Learn to Cure Prawns: For Springers

By: Kyle Buschelman

It’s no secret that good bait catches more fish. When it comes to springer fishing, having well cured bait marks the difference between a poor and successful day and being a full time fishing guide poor outings aren’t an option.

My job is to put fish in the boat daily. I accomplish this by showing up with an assortment of quality baits. The bite can be finicky and change hourly. Restricting yourself to one bait can make things tougher. The morning might start off as a herring bite, but by 1 p.m. prawn spinners can be the ticket to getting that one more keeper.


The water temperature on the Willamette is rising. The Multnomha Channel was around 55 degrees as of 4/21/16 and the Harbor area has reached 60 already. This temperature rise historically has signified a prawn bite.

The question is, do you have good prawns?


Adding prawns to your arsenal is a must to increase success. Prawns have saved days for me and made me a hero and not a zero on tough days.


Prawns work great trolled in a spinner set up in the Multnomha Channel and the Harbor. They can also be back trolled with a jet diver and back bounced at Oregon City.


Trying to come up with a simple, yet effective method to cure prawns, I’ve been working on wet brines and dry cures for ages. A salmon catching prawn needs to have good color, hold its integrity and offer scent. To achieve this I prefer a dry cure.


There’s many ways to cure prawns. Some use wet and others dry cures. Here are the ingredients I use to achieve my perfect bait. You’re welcome to adjust colors or adds ingredients to fit your personal needs. I make small batches and do more as necessary.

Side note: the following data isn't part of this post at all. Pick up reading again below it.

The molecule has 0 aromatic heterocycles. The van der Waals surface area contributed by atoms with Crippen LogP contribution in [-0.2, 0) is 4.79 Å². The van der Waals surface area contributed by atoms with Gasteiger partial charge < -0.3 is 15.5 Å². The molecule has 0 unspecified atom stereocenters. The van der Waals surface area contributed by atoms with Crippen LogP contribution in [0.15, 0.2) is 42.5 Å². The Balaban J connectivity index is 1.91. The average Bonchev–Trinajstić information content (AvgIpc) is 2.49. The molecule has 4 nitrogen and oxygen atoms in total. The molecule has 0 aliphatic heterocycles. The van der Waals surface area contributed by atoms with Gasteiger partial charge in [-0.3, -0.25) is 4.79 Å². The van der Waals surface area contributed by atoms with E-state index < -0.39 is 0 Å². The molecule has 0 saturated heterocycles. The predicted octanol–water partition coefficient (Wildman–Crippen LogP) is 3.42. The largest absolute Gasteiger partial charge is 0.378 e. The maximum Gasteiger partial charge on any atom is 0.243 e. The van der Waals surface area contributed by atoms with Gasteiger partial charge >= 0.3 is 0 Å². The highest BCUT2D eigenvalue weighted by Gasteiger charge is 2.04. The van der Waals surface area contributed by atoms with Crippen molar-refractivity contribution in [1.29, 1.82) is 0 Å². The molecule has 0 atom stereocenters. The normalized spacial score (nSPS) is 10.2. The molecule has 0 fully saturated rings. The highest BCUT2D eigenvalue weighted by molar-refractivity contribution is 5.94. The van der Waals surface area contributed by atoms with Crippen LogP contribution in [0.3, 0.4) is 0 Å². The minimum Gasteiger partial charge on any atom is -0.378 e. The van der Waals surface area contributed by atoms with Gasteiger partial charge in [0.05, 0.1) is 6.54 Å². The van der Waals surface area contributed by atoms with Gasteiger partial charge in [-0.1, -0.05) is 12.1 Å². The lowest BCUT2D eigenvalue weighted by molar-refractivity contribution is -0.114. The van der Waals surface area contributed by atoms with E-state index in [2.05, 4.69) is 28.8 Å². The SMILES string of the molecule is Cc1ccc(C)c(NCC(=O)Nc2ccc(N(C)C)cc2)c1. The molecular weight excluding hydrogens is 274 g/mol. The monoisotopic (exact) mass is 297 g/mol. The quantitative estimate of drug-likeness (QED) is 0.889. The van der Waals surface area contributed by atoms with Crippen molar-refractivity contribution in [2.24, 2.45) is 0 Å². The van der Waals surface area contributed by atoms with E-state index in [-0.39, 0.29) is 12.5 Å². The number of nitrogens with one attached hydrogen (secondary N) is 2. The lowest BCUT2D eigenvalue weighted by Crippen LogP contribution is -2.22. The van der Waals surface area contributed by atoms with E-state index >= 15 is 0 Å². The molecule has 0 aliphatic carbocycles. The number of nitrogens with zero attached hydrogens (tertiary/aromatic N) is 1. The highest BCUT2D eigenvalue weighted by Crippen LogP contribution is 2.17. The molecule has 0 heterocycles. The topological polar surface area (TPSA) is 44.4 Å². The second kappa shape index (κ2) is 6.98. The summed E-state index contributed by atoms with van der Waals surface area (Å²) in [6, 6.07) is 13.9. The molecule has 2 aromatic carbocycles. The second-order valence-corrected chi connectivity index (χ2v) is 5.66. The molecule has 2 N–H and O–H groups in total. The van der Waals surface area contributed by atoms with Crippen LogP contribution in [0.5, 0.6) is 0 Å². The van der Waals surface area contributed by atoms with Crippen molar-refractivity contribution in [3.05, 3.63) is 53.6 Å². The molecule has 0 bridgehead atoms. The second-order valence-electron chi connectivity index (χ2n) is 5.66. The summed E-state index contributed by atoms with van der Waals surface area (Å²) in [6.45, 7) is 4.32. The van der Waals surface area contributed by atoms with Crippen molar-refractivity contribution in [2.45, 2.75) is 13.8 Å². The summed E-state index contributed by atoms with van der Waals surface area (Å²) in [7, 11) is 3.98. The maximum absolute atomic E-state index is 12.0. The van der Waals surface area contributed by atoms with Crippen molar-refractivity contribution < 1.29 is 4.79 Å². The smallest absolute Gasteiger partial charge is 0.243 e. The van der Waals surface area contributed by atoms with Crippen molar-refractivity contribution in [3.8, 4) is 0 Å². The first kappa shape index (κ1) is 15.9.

My favorite prawn cure:

1/2 cup Pink BorX O Fire

1/2 cup Orange BorX O Fire

1/2 cup Sea Salt

1 TBS Fire Power (krill powder)

2 TBS Red Fire Cure


Get a jar to place cure and prawns in. Sprinkle cure on bottom, layer prawns, then add cure. Do this till full. Once you have jar full, secure lid, turn over and make sure the cure covers the prawns. I prefer the prawns be frozen. The reason for this is as they thaw the moisture helps mix the cure and the prawns take the color quicker.





I like to let them cure at room temperature for 24 hours. Afterwards, I put the jar in the refrigerator for three days to complete the process.


Pink on Left   Pink/Orange on Right (Above)


I prefer not to freeze my prawns after curing. Once the prawns are ready let them dry a bit in the container. Feel free to add a bit of salt if you feel the prawns need to toughen up a bit. However, removing them from the jar and drying in a container works fine.


These prawns are ready to fish.


Editor’s Note: Kyle Buschelman operates Willamette Valley Outfitters. For more information on his guided springer trips please visit www.willamettevalleyoutfitters.com.